You are here

Keeping Kids Active While Homeschooling

Keeping Kids Active While Homeschooling

As a parent during the COVID-19 pandemic, not only are you balancing work schedules and keeping up with your children’s online learning classes, you may also be facing the challenge of ensuring your family gets enough daily physical activity. With so many competing priorities, it can be overwhelming to think about adding yet another task to your day.

The current physical activity guidelines for Americans states that children should get at least 60 minutes of moderate to vigorous aerobic physical activity each day for good physical and mental health. Getting kids active does not have to be hard work, it can be a fun activity for the whole family. Here are some quick and easy tips to add physical activity to your children’s day:

Indoor Activities

  • Have a dance party.  Let your kids be the DJ and have them take turns showing off their best dance moves.
  • Go on a color hunt.  Hide colorful objects around the house and have your kids bring back an item with the color you name. For a bigger challenge, ask your kids to run, jump, swim, skip, crawl, or dance to the colorful object and back.
  • Play active games.  For example, you can play Nerf basketball, balloon volleyball, Simon Says, or create an indoor obstacle course.
  • Break up sitting time.  Plan an instant recess and have everyone engage in light calisthenics like jumping jacks, squats, pushups, sit-ups, marching in place, or hula hoop.
  • Turn on an exercise video.  Many online services offer free virtual fitness classes you can play on your tv or tablet.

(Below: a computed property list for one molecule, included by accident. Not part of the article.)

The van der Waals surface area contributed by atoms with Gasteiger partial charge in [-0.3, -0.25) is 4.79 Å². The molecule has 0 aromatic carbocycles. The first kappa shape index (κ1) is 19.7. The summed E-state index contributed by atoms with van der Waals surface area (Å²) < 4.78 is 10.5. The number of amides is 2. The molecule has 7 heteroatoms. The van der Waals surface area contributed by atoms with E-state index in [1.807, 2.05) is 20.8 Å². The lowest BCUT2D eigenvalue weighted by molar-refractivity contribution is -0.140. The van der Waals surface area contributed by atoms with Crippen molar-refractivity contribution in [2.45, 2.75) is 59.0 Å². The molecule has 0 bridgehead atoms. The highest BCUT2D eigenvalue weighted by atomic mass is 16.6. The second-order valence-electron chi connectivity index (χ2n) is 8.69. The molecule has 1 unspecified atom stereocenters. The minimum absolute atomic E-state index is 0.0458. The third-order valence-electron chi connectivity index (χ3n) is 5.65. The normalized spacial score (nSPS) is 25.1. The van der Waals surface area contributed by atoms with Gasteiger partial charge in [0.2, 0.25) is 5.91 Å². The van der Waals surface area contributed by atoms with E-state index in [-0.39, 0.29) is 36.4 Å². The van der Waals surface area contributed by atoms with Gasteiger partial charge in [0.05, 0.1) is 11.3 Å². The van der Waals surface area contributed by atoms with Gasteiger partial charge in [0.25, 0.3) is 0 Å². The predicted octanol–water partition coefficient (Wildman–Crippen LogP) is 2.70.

• Stay connected.  Consider asking your children’s school if they plan on incorporating exercise into their virtual learning curriculum.

Outdoor Activities

  • Walk or run outside with your kids.  If you have a dog, make walks a family activity. If you don’t have any pets, add different activities to your walk, like seeing who can get to a chosen destination first.
  • Get out on wheels.  Ride a bicycle, skateboard, rollerblade, or scooter on a bike path, in an empty parking lot, or through your neighborhood.
  • Practice drills.  Help your children stay sharp and develop their skills by shooting basketball, kicking a soccer ball, tossing a football, throwing a baseball, or practicing whatever sport they play.
  • Explore the trails at a local park.  Nature can help relieve stress and strengthen your immune system.

For more ideas, tips, and tools on how you can get your kids moving throughout the day, visit the U.S. Department of Health and Human Services Move your Way Website. The Centers for Disease Control and Prevention also has recommendations to help you add physical activity to your family’s daily routine, including safety tips and recommendations for children with disabilities. Breaking up the day with some fresh air and activity times can be a fun way to boost morale and improve family fitness.

Always consult with your physician before starting any diet or exercise plan. For more information on employee resources, please contact worklife@hq.dhs.gov.

Subscribe for updates to the Employee and Family Readiness Blog

Microsite Carousel

Back to Top